"How much water flow is needed, how much air flow is needed?"

This is easy! If the water temp is the same as the ambient air temp, you will need MORE air flow through the heat exchanger, to get the same effect as a given amount of fresh air coming in.

MORE because heat exchangers are not 100% efficient.

So to have an equal cooling effect from x m3/hour of fresh air coming in at 20C, you would have to move x m3/hour of air through heat exchangers plus enough to make up for the inefficiency of the heat exchanger. This will vary according to size and design of the heat exchanger and volume of water you circulate through it, but will never be 100%, so you will never get hot air cooled down to the same temperature as the incoming sea water.

On top of that, to move x volume of air through heat exchangers will take a lot more power than to move the same volume of air into the atmosphere through ducts, unless you have some really awful ducts and some really gigantic efficient heat exchangers, but never anything like a typical case.

So if the sea water is the same temp as the ambient air, you will have a LARGER air handling installation, maybe much larger, PLUS the whole extra system of heat exchanger and sea water circulation, just to get the same effect.

It is conceivable that you have such problems with ducting, that it takes even more power to move air through your ducts, than to move air through a heat exchanger, but all the added efficiency losses would be almost impossible to make up for unless you just have no ability at all to duct air to the outside.

Why go to all the trouble to process hot air to cool it down to near ambient temperature, if you can just take it directly from the atmosphere? It really can't make any sense unless there is a very large temperature difference boosting the efficiency of the heat exchanger system -- it would have to make up for all the inefficiencies first before it would start doing any good.
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Old 13-09-2016, 10:00   #43
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Re: Stator failure- Northern Lights 6kw

Dockhead,
If I had anything like your suite of electronics I'd install a thermocouple on the generator head and monitor it's temp directly.
Ones I like to use in test flights mount under a bolt head, look like a washer with wires coming off of it.
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Old 13-09-2016, 10:05   #44
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Re: Stator failure- Northern Lights 6kw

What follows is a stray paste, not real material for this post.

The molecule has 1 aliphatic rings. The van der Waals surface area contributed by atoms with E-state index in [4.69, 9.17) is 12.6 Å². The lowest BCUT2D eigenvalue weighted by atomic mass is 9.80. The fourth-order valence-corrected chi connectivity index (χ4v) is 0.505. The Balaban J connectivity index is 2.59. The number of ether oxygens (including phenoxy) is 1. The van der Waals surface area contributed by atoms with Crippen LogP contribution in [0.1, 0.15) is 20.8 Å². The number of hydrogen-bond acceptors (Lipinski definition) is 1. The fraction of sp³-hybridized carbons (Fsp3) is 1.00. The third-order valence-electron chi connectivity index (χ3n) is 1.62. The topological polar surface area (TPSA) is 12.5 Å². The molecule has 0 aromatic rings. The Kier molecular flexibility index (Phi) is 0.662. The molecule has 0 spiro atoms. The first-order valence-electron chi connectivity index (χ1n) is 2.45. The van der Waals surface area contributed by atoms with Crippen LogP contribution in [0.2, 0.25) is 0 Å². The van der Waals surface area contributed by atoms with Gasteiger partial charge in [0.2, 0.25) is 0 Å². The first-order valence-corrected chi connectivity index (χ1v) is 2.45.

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Dockhead,
If I had anything like your suite of electronics I'd install a thermocouple on the generator head and monitor it's temp directly.
Ones I like to use in test flights mount under a bolt head, look like a washer with wires coming off of it.
Yes, maybe I will. That's a great idea. I have the Maretron temperature module, and already monitor these things:

1. Engine room temperature at the top of the space, opposite from the blower intakes.

2. Temperature of the sea water pump of the generator (proxy for sea water flow).

3. Coolant temperature of the generator.

4. Core temperature of the school bus alternator on the main engine.

I use the ring-under-bolt thermocouples like what you describe. The data is really interesting and useful to have.

I have two more vacant slots in the Maretron TMP module so would be easy to do. Thanks.

While I'm at it I think I'll put the last thermocouple on my calorifier, so I can see when the hot water is ready, without wasting water to feel it.
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Old 13-09-2016, 10:16   #45
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Re: Stator failure- Northern Lights 6kw

If your genset is similar in design to mine, and I think most are, it draws hot air from around the sound shield with a blower, if the blower fails or a plastic bag or anything else gets sucked to the air intake on the sound shield the only thing keeping it from burning up the generator head is the CB should pop from overheat, the engine is of course water cooled. Be nice to have an over heat alarm on the generator head
Only way I have to know if the blower fails is to put my hand over the exhaust on the stern every now and again, and that isn't a very good way to tell if I'm cooking my generator.
Surely no one doesn't exhaust the hot air overboard but dumps it back into the engine room, do they?
My generator when it's running actually cools the Lazarette, reason is of course is its dumping bunches of air through the stern, which draws in air from the inside of the boat to replace it, so I am in an oddball way air conditioning the generator, cause if its hot and the generator is on its running the AC's.


What is a Maretron temperature module?